Later that month, the police killing of George Floyd in Minneapolis sparked a nationwide reckoning on police brutality and racial injustice, casting an even brighter spotlight on Arbery’s case. Thousands of videos poured in of people completing a jog of 2.23 miles, which the group started to signify the date Arbery was killed. The I Run With Maud movement had become an international effort.
“Somebody has to be out front, and somebody has to lead the charge,” Brunswick City Commissioner Vincent Williams said. “And [Vaughn] was one of the ones … that was divinely chosen to be in the position that he is in.”
‘Let’s get our community right’
As Vaughn took a leading role in bringing attention to Arbery’s death, he received plenty of anonymous calls and messages urging him to stop speaking out. “The silent want me silent,” he said.
“Sometimes people don’t want to confront that thing that is right there in your face,” said Harvey, the mayor. “This community sometimes did not want to hear all he had to say, but he said it very professional, very eloquently.”
Vaughn said he is the only Black male instructor to teach a core class at the school, where the student body is 43 percent White, 38 percent Black and 12 percent Hispanic, according to 2019 figures. He criticized the school district for not putting out a statement on Arbery’s death, even though other schools from across the country had sent condolences to the family. He wondered whether he would be allowed to teach his class about Arbery during his African American studies course.
“We’ve talked to our principals and our teachers and just said: ‘Let the kids talk and listen to them,’ ” Glynn County Schools Superintendent Scott Spence said. “ ‘It’s not the time for you to voice your opinion; it’s time for you to listen to the kids … and try to be understanding.’ That’s most of what our message is.”
Arbery’s No. 21 jersey, which he wore during his senior season of 2011, is in a shadow box near the office of the team’s current coach, Sean Pender, who took over in 2016. He is the first White head coach at the school since 1979, he said, and the gravity of that distinction has hit him in the months since Arbery’s death. He oversees a team with several players who have told Vaughn they have been racially profiled by police and several players with family members who work in law enforcement.
“We have to get this right,” Pender said. “I knew if we took it on a national level, that couldn’t be our focus. Our focus had to be on our community. Let’s get our community right.”
In June, the staff decided to empower the players and planned a march around the school. The city didn’t initially give the team a permit, Vaughn said, and players were worried they wouldn’t be supported by the community. Vaughn mobilized support through the I Run With Maud effort, and hundreds showed up to rally behind the team.
“Last year, we were kind of divided,” senior Amarion Whitfield said. “After the Ahmaud situation, we got closer. After our little walk, things started changing.”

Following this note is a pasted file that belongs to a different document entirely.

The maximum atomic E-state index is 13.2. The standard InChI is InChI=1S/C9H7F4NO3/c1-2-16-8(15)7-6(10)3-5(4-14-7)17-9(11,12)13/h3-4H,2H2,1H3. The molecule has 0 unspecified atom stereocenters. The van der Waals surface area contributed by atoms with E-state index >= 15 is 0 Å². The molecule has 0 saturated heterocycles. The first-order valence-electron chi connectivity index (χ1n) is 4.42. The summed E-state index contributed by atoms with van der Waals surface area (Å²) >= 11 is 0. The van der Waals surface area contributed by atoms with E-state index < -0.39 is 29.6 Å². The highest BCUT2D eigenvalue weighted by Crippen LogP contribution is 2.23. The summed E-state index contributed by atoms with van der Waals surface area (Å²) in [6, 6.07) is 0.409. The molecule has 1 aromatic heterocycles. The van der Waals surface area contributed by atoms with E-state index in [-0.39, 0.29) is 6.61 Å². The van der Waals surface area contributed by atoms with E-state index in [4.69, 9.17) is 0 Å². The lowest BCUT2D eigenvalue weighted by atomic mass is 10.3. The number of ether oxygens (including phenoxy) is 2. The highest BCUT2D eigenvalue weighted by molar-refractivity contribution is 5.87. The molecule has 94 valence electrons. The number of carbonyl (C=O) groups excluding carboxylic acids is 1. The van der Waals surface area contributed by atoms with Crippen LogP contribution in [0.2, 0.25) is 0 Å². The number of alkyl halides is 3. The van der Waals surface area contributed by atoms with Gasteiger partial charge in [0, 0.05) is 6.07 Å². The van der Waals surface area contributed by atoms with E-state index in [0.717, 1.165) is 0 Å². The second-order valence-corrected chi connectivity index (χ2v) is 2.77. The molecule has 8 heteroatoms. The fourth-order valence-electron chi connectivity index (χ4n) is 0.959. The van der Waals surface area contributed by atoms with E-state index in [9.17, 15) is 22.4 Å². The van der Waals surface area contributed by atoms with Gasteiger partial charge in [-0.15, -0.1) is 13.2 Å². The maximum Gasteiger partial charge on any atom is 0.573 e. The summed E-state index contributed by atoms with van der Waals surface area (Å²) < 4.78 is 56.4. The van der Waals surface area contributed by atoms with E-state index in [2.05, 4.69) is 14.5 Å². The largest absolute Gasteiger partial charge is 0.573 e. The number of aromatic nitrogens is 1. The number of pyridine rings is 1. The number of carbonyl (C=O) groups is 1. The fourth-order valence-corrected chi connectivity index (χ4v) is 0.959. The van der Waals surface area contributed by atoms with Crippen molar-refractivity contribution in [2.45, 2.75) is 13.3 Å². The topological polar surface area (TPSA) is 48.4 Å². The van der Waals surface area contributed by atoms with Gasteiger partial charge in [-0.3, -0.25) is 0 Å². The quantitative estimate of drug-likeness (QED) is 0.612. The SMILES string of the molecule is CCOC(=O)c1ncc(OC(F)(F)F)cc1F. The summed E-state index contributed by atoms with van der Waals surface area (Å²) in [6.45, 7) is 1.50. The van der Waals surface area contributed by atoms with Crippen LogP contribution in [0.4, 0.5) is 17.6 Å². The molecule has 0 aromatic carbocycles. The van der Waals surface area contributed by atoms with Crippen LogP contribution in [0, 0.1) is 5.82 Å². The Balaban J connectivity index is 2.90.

In Brunswick, where a mural of Arbery is painted on a downtown building, the case has brought renewed criticism of a police department that reportedly has had a history of troubling responses to cases — and prompted many to call for action that will take the lesson of Arbery’s death and create lasting change.
“It’s making sure that we honor his memory as in a line of people that became victims to this racial violence,” Watts said. “This racial injustice in a country, in a local community, too, that has been willfully ignoring what is sitting right in front of them. … The climate that murdered Ahmaud Arbery, it was always there. It did not pop up in the few weeks before his death.”
‘Create real change’
The tension of the past few months has reminded Vaughn of the profiling he endured in Brunswick. A white van had followed him while he was on a run. A woman had approached him and his daughter at a neighborhood pool and asked him repeatedly whether he was a homeowner. He and his wife were pulled over by police for driving too slow on a dark road with no streetlights, and three or four police cars surrounded him. One of the officers recognized him.
“Oh, that’s Coach Vaughn,” he remembers an officer saying. After they were let go, he turned to his wife and said, “What if I wasn’t Coach Vaughn?”
But he is still Coach Vaughn, even though his role now extends far beyond the football field and the classroom. Gregory and Travis McMichael have requested bond hearings, and Vaughn said his group will continue to fight against their release. They have been contacted by other families who are hoping they can help push for exposure in cases of racial violence, and Vaughn plans to rally more support against certain laws in Georgia — including the citizen’s arrest law — and inundate political offices with phone calls.
“We have got to figure out a way for people to take that energy, that extreme intense energy, and use it to create real change, which in America doesn’t happen,” Vaughn said. “Ahmaud Arbery is a unique case because actual change occurred.”
When he’s on the field, Vaughn doesn’t miss chances to remind his players of what they’re fighting for. After a recent practice, the players took a knee and didn’t head for the locker room until Pender spoke to them about their lackluster effort. Standing on a swampy field in 90-degree heat, sweat sticking to his neck, Vaughn related the practice back to the bigger picture.
“We’re trying to raise you up as the new leaders of Brunswick,” he said, and after leaving the field, he eventually returned to his classroom and called his brother. He wanted to talk about their campaign and see what they could do next.